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FMM worried about sharp increase in minimum wage

FMM In The News: MALAYSIAKINI, Tuesday, February 8, 2022 - The Federation of Malaysian Manufacturers (FMM) said it was deeply concerned following the announcement that the minimum wage may increase to around RM 1,500 a month before the year’s end.

FMM president Soh Thian Lai said business conditions remain fragile for many in the current circumstances of the pandemic.

"It must be recognised that any increase in business cost for manufacturers would have a spiralling multiplier impact on the economy and derail business and economic recovery.

"Adjustments to wages must be done progressively and consider multi-stakeholder impact," he said.

Soh (above) pointed out that the proposed increase from RM1,200 to RM1,500 per month, as announced by Human Resources Minister M Saravanan, is a 25 percent jump.

"Industries continue to face risks posed by the pandemic and the current Omicron variant that continues to impact global supply chains and logistic connectivity as well as other cost pressures due to rising commodity prices, energy prices, labour supply shortages, etc which could gravely derail business recovery efforts.

"As such, the proposal to increase the minimum wages by 25 percent to RM1,500 would have an undesirable impact on the economy, especially in the present circumstances as the wage adjustments would precipitate increases at higher wage levels as well," he added.

Saravanan, when making the announcement, said the new rate hadn’t been finalised as the ministry was awaiting cabinet approval.

Gradual increase preferred

Soh said manufacturers are concerned about an immediate increase to RM1,500 but are receptive to a gradual increase under a quantum to be decided by the National Wages Consultative Council (NWCC).

"In this regard, it is critical for a tripartite discussion to be convened urgently to consider the announcement by the minister and to ensure that the tripartite platform is further Human Resources Minister M Saravanan ensure that the tripartite platform is further expanded to ensure greater representation and diverse views from key stakeholders of the various economic sectors, including FMM as the voice of the manufacturing sector.

"We strongly feel that a more gradual increase in the wage rate would still be able to address the increase in the cost of living which we are all experiencing currently as a result of the pandemic and the supply disruptions that ensued," he said.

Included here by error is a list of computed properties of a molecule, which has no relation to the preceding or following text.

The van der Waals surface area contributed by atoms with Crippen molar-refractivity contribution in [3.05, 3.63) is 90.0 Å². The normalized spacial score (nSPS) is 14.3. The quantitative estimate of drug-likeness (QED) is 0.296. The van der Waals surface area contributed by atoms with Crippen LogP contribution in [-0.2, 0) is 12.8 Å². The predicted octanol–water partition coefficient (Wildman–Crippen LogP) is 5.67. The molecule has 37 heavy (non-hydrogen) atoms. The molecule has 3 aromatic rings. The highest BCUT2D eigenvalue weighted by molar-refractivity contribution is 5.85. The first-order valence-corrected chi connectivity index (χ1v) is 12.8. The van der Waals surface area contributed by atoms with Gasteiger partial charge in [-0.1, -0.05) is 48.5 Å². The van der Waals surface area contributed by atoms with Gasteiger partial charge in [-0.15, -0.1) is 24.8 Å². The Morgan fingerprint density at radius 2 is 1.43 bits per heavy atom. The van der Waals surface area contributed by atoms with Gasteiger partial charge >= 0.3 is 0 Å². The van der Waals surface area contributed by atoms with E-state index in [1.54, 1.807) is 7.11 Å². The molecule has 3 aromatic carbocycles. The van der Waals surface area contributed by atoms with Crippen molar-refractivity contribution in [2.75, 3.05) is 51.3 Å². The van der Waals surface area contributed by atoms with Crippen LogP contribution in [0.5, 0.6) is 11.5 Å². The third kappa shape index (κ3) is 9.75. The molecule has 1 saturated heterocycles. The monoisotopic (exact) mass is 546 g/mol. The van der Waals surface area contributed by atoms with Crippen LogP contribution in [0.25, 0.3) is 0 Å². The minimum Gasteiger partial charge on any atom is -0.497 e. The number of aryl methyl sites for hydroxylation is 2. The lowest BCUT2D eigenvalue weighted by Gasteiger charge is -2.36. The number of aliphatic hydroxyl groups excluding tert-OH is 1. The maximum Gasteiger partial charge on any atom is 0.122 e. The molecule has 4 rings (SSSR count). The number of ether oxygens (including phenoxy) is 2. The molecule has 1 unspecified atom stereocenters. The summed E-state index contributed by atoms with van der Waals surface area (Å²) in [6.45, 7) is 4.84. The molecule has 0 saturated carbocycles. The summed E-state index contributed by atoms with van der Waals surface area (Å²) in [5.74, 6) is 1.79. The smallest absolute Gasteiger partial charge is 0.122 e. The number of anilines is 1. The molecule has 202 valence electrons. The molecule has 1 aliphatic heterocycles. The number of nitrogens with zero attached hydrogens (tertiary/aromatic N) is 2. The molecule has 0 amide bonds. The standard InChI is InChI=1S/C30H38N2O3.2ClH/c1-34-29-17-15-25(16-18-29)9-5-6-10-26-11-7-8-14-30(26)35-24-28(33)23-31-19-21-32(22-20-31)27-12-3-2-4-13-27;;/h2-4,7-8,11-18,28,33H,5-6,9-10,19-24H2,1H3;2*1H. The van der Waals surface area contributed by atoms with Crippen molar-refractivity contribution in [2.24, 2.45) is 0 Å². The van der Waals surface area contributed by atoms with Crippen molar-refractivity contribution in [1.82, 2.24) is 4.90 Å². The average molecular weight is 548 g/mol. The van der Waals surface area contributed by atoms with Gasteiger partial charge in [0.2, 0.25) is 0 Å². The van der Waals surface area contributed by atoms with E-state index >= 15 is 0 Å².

He went on to say that employers believe any increase in minimum wages must be commensurate with productivity increases.

This is because, he explained, any steep increases in wage costs could adversely affect the overall costs and competitiveness of businesses.

"We note that neighbouring countries such as Indonesia, Cambodia, and Thailand are also planning minimum wage adjustments in 2022 given that the price inflation is a global given that the price inflation is a global phenomenon.

"However, it is noted that the adjustments by these countries are very gradual, taking into consideration the effects of the pandemic on business sustainability as well," he said.

According to Soh, Indonesia is implementing an average increase of 1.09 percent while the review is still in progress for Thailand.

"Cambodia, which only imposes minimum wages for the garment, textile, and footwear industries, has introduced a minimum wage adjustment of around 1.04 percent.

"It should also be noted that these countries do not have one uniform minimum wage rate. Instead, the minimum wage rates are based on provincial locations or only imposed on certain sectors, unlike Malaysia," he added.

The FMM represents over 11,300 member companies (3,500 direct and 7,800 indirect) from the manufacturing supply chain.


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